In honor of Memorial Day weekend, visitors at the National Mall in D.C. get a glimpse of the USAA Poppy Wall of Honor, featuring over 645,000 red poppies, which honors fallen service members.
“Each one of those poppies represent someone: mom, dad, sister, brother, uncle that has paid the ultimate sacrifice,” said Ronnie Wright, a military affairs representative for USAA and 31-year-old Navy veteran.
Each poppy represents a service member death since the First World War.
The poppy began as a symbol of remembrance during World War I when Canadian military physician John McCrae wrote the poem “In Flanders Fields” about a fallen comrade in Belgium.
The scale of poppies is staggering as they stretch the along the 133 foot long, 8 1/2 foot tall wall.
“Bottom line when you turn that corner, and you remember and you understand the significance,” Wright added.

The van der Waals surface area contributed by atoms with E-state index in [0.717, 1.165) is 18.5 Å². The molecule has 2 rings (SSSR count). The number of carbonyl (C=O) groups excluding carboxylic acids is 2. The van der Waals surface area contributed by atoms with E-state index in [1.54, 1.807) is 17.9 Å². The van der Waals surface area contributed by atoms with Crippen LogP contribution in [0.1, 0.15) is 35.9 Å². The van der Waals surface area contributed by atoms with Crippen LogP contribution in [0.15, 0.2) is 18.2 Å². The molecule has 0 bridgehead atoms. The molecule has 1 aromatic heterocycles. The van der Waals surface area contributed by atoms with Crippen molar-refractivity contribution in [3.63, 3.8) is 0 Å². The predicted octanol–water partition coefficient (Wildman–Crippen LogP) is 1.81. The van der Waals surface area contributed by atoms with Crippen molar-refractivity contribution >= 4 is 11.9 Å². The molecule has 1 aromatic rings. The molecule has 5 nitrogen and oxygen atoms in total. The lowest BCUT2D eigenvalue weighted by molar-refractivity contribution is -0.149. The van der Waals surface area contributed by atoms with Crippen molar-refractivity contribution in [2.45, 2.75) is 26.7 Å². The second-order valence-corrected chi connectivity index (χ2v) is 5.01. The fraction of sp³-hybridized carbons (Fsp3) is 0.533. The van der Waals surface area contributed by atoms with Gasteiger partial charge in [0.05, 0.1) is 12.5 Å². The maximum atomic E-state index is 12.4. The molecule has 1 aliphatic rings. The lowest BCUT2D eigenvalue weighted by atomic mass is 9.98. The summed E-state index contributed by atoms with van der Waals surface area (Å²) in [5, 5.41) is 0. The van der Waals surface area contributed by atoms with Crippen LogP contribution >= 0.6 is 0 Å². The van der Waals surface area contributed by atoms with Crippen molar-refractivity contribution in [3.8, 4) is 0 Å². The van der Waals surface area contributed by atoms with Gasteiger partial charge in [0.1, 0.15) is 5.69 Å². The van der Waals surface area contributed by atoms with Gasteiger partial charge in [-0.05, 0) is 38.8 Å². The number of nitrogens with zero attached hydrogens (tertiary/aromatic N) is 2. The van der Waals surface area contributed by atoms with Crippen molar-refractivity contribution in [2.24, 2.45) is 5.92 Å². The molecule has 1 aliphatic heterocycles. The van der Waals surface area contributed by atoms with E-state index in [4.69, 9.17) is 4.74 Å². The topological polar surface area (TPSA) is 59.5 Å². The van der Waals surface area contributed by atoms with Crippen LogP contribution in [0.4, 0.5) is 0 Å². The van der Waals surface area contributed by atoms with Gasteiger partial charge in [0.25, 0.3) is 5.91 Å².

On the other side, visitors can learn about each engagement from World War I through the War on Terror.
The Poppy Wall of Honor, located between the Lincoln Memorial and Korean War Memorial, also specifically honors those who served in the Vietnam War. This year marks 50 years since the U.S. exited that war.
“In some cases, it was a very tough situation when those folks came back home. But we’re just trying to honor them and pay them the respects of what they earned. Those people that paid the ultimate sacrifice, and those people that served and still with us today,” said Wright.
Visitors can see the Poppy Wall of Honor on Saturday, May 27, from 9 a.m. to 9 p.m. and on Sunday, May 28, from 9 a.m. to 6 p.m.
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